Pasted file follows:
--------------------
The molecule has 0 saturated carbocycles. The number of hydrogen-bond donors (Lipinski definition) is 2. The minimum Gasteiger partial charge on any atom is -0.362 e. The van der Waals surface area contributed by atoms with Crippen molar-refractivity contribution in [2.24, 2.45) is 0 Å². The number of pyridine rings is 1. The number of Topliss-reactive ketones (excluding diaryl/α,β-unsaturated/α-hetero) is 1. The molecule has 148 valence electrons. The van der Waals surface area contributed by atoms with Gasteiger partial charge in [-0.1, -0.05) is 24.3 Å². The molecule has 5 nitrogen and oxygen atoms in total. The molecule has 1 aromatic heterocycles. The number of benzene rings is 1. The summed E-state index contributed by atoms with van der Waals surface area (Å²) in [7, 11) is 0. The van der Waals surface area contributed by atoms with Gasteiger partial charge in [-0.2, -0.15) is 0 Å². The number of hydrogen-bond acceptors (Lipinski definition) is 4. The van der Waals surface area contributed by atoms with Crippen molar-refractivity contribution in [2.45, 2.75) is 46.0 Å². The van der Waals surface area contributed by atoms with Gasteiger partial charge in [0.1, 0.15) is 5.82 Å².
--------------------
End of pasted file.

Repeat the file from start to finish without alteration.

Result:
The molecule has 0 saturated carbocycles. The number of hydrogen-bond donors (Lipinski definition) is 2. The minimum Gasteiger partial charge on any atom is -0.362 e. The van der Waals surface area contributed by atoms with Crippen molar-refractivity contribution in [2.24, 2.45) is 0 Å². The number of pyridine rings is 1. The number of Topliss-reactive ketones (excluding diaryl/α,β-unsaturated/α-hetero) is 1. The molecule has 148 valence electrons. The van der Waals surface area contributed by atoms with Gasteiger partial charge in [-0.1, -0.05) is 24.3 Å². The molecule has 5 nitrogen and oxygen atoms in total. The molecule has 1 aromatic heterocycles. The number of benzene rings is 1. The summed E-state index contributed by atoms with van der Waals surface area (Å²) in [7, 11) is 0. The van der Waals surface area contributed by atoms with Gasteiger partial charge in [-0.2, -0.15) is 0 Å². The number of hydrogen-bond acceptors (Lipinski definition) is 4. The van der Waals surface area contributed by atoms with Crippen molar-refractivity contribution in [2.45, 2.75) is 46.0 Å². The van der Waals surface area contributed by atoms with Gasteiger partial charge in [0.1, 0.15) is 5.82 Å².